Written by

Steven Horwitz, MD, Medical Oncologist, Memorial-Sloan Kettering Cancer Center

Reviewed: Medical Advisory Council (August 2019)

Uncommon diseases pose a number of challenges

One of the most difficult things about uncommon diseases for both patients and physicians is reaching a correct diagnosis. 

A definitive diagnosis will help inform treatment decisions and potentially yield better patient-related outcomes over time. One of the key concepts for patients and their caregivers to understand is that a clear diagnosis may take time; in the case of cutaneous lymphoma, a definitive diagnosis sometimes takes years. The best approach for patients is to collaborate and work with their physicians. In milder cases of cutaneous lymphoma, non-cancerous reactive processes such as rashes resulting from medications, external environmental exposures, or inflammatory conditions of the skin (like eczema) can be easily confused with cutaneous lymphoma.

Assessing Skin Lesions

By definition, all cutaneous lymphomas present skin-related symptoms. When a patient presents with skin lesions, their physician will work to differentiate whether the lesions are the result of a reactive process versus a lymphoma of the skin. A reactive process, which can include the body’s response to a bug bite, allergic reaction to medication, or other inflammatory processes of the skin such as eczema or psoriasis, is the gathering of immune system cells, often non-cancerous “T-cell lymphocytes” in the skin to defend against and fight off invading entities; sometimes reactive processes occur for reasons we do not understand.

In contrast, skin lymphomas are cancerous proliferations or an excess of malignant T-cell lymphocytes growing within the skin.

Since reactive processes and other types of inflammation can trigger symptoms similar to those of cutaneous lymphomas, evaluation by a provider with experience in diagnosing skin lymphoma is important if skin lymphoma is suspected. In many cases, test results (such as skin biopsy) may not initially be conclusive, which means they cannot clearly differentiate between a skin lymphoma versus reactive process.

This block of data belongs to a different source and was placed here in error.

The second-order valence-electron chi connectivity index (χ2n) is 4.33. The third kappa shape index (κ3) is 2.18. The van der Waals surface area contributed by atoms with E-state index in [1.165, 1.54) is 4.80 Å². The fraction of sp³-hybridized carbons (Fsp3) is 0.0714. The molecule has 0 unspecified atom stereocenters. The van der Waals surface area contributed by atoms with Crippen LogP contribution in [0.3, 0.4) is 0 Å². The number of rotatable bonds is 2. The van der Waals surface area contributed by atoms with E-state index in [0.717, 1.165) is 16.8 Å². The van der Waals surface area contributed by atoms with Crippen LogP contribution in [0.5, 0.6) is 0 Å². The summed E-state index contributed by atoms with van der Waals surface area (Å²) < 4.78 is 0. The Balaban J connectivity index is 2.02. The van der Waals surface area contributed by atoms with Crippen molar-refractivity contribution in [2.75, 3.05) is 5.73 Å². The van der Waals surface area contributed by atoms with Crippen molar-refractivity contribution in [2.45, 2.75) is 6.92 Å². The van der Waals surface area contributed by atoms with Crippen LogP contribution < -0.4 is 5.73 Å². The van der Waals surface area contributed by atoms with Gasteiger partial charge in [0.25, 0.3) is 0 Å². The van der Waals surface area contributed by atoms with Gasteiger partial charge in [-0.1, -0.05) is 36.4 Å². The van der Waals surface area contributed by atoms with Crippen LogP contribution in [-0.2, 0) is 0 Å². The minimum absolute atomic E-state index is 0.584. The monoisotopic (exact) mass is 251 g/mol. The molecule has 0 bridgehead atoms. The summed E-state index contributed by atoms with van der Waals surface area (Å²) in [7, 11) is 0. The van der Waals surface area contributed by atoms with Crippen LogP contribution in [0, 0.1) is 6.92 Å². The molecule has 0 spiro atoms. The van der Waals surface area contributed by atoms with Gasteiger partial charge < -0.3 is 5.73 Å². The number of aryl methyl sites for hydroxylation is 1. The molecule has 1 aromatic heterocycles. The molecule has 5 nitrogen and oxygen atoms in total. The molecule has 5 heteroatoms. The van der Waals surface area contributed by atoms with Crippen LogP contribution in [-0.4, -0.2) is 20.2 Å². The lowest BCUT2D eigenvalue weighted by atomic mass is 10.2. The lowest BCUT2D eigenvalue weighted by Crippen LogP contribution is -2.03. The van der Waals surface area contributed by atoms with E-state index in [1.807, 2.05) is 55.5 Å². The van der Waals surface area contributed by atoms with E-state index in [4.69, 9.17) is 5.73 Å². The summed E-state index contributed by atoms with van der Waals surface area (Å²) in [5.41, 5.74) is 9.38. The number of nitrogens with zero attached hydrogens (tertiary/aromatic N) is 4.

When a diagnosis is not definitive, the patient should discuss options with their physician.

In some circumstances, treatment can begin even without a definitive diagnosis. For example, some patients may wish or receive the recommendation to seek relief from symptoms by starting a treatment such as a topical steroid cream or ointment, or even ultraviolet light therapy. Other patients may prefer or obtain a recommendation to have the physician take additional biopsies of the skin lesion to try to yield more conclusive results. It’s important to understand that in order to get the most effective biopsy, patients should generally be off treatment regimens. While treatments may provide temporary symptom relief, they can also mask potential signs of skin lymphoma and thus delay a definitive diagnosis.

What role does pathology play in my diagnosis?
Dr. Robson provides an overview of the important part pathology plays in diagnosing cutaneous lymphoma and helps answer the often asked question "why did it take so long to get diagnosed?"


Alistair Robson, BSc (Hons), MBChB, FRCPath and DipDermRCPath, Consultant Dermatopathologist, Lisbon Institute of Oncology

The Role of Consistent Biopsies